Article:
Beautiful words were spoken by my pastor during worship yesterday. His Christmas message series is titled “Responding to the Voice of God” and yesterday’s message was from Luke’s Gospel, recounting Mary’s praise that we refer to as The Magnificat. In it, Mary pours out these beautiful words to her cousin Elizabeth to explain how she is handling the miracle of God’s choosing her—a young virgin girl—to carry the Savior in her womb:
“My soul exalts the Lord, and my spirit has rejoiced in God my Savior. For He has had regard for the humble state of His bondslave; for behold, from this time on all generations will count me blessed. For the Mighty One has done great things for me; and holy is His name. And His mercy is upon generation after generation toward those who fear Him. He has done mighty deeds with His arm; He has scattered those who were proud in the thoughts of their heart. He has brought down rulers from their thrones, and has exalted those who were humble. He has filled the hungry with good things; and sent away the rich empty-handed. He has given help to Israel His servant, in remembrance of His mercy, as He spoke to our fathers, to Abraham and his descendants forever.” (Luke 1:46–55, NASB)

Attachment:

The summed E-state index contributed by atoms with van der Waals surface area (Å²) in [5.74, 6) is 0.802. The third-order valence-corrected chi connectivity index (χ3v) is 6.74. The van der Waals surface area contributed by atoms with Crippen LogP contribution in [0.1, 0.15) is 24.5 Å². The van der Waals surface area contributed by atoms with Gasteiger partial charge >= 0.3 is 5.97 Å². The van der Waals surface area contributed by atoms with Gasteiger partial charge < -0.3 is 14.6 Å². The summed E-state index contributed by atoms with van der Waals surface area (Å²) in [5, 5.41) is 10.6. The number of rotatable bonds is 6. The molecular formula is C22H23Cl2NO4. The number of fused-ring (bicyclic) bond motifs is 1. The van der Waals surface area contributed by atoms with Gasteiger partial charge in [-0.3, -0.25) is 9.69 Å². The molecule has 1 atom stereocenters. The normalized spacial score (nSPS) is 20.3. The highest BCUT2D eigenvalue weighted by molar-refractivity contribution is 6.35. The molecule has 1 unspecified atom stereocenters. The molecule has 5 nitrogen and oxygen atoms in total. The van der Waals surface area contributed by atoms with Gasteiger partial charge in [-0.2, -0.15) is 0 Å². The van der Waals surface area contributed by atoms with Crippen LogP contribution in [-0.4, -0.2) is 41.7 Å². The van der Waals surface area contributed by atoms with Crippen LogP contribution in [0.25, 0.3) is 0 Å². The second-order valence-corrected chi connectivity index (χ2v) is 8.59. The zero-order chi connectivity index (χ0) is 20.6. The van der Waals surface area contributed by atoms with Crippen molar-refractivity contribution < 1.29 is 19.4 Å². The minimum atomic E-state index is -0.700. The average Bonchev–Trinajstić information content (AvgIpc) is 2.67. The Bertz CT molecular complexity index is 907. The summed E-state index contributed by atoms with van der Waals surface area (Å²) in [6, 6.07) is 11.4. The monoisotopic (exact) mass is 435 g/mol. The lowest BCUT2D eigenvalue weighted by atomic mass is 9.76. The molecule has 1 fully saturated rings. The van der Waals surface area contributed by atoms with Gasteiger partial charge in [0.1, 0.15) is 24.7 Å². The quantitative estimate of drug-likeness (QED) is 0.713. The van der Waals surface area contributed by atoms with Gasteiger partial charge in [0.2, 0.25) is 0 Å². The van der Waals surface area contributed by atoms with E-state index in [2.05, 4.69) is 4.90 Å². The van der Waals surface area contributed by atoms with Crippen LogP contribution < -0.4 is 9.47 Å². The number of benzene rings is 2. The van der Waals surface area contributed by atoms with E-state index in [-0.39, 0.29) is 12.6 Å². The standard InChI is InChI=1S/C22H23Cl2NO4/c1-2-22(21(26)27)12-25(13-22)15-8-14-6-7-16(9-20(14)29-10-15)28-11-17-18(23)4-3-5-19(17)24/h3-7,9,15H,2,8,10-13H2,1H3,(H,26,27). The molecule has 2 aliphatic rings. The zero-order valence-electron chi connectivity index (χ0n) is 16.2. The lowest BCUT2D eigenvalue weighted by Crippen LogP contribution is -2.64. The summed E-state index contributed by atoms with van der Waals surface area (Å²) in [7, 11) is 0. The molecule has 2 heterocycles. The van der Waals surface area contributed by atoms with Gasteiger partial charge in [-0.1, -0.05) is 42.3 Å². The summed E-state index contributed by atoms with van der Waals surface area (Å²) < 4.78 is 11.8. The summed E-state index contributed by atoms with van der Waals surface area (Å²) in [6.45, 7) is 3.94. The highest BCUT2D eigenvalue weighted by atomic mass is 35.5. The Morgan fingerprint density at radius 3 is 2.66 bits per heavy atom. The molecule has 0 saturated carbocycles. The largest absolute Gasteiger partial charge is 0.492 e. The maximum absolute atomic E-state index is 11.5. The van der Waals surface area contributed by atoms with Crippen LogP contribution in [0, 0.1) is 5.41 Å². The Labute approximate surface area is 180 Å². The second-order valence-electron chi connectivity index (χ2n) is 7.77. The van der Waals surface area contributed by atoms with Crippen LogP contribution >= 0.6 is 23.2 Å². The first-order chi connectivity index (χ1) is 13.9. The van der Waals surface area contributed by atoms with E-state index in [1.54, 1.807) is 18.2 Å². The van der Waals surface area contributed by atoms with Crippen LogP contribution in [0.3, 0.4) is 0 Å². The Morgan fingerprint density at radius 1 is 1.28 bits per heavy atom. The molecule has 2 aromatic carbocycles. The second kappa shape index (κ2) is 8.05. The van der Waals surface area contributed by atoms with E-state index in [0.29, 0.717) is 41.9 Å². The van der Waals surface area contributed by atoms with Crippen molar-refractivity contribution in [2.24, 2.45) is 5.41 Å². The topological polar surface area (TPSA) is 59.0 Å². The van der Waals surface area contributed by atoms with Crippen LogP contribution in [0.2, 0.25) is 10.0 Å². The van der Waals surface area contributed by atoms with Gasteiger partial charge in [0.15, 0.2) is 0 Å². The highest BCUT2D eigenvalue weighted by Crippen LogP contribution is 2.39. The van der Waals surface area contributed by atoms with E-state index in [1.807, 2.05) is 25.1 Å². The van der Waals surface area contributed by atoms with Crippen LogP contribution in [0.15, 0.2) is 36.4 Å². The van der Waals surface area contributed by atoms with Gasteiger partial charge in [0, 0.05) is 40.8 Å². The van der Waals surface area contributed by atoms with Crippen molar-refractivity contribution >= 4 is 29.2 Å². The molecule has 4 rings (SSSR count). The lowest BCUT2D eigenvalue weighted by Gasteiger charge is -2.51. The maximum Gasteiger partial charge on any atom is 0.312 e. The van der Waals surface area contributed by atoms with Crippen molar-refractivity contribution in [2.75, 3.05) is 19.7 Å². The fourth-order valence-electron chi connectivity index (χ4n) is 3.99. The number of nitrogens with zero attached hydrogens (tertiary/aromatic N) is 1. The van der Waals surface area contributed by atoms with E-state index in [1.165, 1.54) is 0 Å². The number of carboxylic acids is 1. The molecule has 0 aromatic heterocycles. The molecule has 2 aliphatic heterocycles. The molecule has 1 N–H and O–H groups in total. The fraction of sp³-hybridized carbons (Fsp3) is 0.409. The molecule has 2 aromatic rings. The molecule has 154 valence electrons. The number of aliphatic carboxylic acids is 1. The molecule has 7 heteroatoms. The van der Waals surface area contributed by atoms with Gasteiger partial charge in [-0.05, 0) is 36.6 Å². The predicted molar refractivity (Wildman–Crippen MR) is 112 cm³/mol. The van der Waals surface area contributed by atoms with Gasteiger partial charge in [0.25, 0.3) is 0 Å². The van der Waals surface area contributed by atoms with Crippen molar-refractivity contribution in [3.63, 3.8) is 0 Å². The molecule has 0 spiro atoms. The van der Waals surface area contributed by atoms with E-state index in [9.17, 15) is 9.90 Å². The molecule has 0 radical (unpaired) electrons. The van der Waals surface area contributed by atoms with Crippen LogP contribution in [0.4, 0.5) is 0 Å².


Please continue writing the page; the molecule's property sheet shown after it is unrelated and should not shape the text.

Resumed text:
As my pastor spoke from this passage, he noted that Mary describes the greatness of God and His response to two sorts of people, the humble and the proud:
God has mercy for those who fear Him. He exalts the humble. He fills the hungry with good things.
But God scatters those who are proud in the thoughts of their heart. He brings down the rulers. He sends away the rich empty-handed.
As I pondered my pastor’s message this morning, his plea for us to soften our hearts toward God was echoing in my ears. The state of the heart matters greatly. It is the difference between mercy and discipline, exaltation and demotion, receiving good things and receiving nothing.
Mary’s heart was soft toward God—she revered Him and chose to trust Him, even when He turned her life upside-down. And so must we, when our lives take a turn we didn’t anticipate or request. How we respond to life, how we process the twists and turns matters because this will serve to soften us or harden us.
Soft hearts continue to fear Him when life goes crazy. Soft hearts wait for Him to exalt and redeem. Soft hearts trust in Him to satisfy the hungry growls of the soul with good things.
Years after Mary spoke these words of praise, her Son Jesus confirmed them in a sermon:
“Blessed are the merciful, for they shall receive mercy” (Matt. 5:7).
“Blessed are the poor in spirit, for theirs is the kingdom of heaven” (Matt. 5:3).
“Blessed are those who hunger and thirst for righteousness, for they shall be satisfied” (Matt. 5:6).
Hearts that are soft toward God, waiting for Him, trusting in Him, will surely be blessed. That’s what I want most this Christmas, for myself and for everyone I care about.